Q: I keep seeing articles pop up that warn against rinsing raw poultry, as that actually spreads the bacteria instead of getting rid of it. And yet, every recipe I see for roasting or baking a whole chicken first instructs me to rinse the raw chicken and pat dry before cooking.
So, what's the verdict? Should I just skip the first step of all these recipes when they tell me to rinse the chicken?
Sent by Anna
Editor: Anna, this is a good example of where habit and tradition bump up against modern science and understanding of what actually spreads germs. While many people do indeed wash their chicken before cooking, and this at times has the appearance and feel of good practice (more washing is good, right??) it is indeed understood now that this spreads germs. It can splatter chicken juice throughout your sink and over your countertop, and it doesn't reduce any germs on the chicken itself.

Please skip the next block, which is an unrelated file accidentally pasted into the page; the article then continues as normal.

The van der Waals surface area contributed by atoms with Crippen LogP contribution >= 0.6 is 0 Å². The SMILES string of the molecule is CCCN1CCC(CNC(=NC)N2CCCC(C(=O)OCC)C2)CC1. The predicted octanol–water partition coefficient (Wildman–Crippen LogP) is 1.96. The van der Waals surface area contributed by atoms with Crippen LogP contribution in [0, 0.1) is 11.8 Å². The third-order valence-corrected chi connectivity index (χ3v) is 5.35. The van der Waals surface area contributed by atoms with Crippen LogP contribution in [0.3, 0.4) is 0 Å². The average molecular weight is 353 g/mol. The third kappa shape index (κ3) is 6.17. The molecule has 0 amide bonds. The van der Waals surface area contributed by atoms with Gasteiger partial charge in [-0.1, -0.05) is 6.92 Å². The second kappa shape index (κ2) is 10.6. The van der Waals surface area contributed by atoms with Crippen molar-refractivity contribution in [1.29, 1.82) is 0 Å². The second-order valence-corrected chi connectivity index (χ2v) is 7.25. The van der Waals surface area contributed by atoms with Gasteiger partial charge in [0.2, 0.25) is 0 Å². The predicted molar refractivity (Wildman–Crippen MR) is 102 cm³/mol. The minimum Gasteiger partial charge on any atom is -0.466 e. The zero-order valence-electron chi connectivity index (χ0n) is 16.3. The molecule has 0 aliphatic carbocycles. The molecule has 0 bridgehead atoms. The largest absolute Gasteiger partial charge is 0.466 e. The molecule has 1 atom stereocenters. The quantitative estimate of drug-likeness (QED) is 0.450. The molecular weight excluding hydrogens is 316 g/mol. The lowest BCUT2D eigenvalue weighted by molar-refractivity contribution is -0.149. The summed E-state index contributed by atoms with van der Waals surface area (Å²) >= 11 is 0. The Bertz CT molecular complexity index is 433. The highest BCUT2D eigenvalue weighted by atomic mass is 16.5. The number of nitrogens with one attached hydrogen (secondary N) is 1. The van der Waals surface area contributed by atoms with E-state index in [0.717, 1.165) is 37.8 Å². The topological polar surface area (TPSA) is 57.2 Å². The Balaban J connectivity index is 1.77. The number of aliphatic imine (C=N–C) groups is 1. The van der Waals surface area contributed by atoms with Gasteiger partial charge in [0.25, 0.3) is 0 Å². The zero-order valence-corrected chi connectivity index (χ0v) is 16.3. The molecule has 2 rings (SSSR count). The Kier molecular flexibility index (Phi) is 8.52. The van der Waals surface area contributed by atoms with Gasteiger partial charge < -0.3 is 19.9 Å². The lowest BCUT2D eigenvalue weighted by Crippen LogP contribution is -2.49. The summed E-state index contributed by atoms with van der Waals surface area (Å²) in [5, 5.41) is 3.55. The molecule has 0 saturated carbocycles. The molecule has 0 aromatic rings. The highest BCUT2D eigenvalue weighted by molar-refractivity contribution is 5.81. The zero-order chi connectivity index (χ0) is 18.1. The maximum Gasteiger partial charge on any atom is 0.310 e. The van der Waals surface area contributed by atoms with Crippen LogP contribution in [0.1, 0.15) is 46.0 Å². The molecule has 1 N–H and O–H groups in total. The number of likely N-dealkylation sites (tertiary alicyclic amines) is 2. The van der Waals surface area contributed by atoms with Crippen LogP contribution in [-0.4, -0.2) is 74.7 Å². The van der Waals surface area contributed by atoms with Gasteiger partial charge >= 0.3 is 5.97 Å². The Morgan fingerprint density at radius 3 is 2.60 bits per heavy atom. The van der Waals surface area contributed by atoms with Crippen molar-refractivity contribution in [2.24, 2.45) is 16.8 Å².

Here's a fact sheet on this from the USDA:
• Washing Food: Does it Promote Food Safety?
So yes, feel free to skip the washing of your chicken. Do pat it dry, though, if you are roasting it, since this promotes good browning and crispy skin.
Readers, any thoughts?
Related: Handling Raw Chicken: To Rinse or Not To Rinse?
(Image: Faith Durand)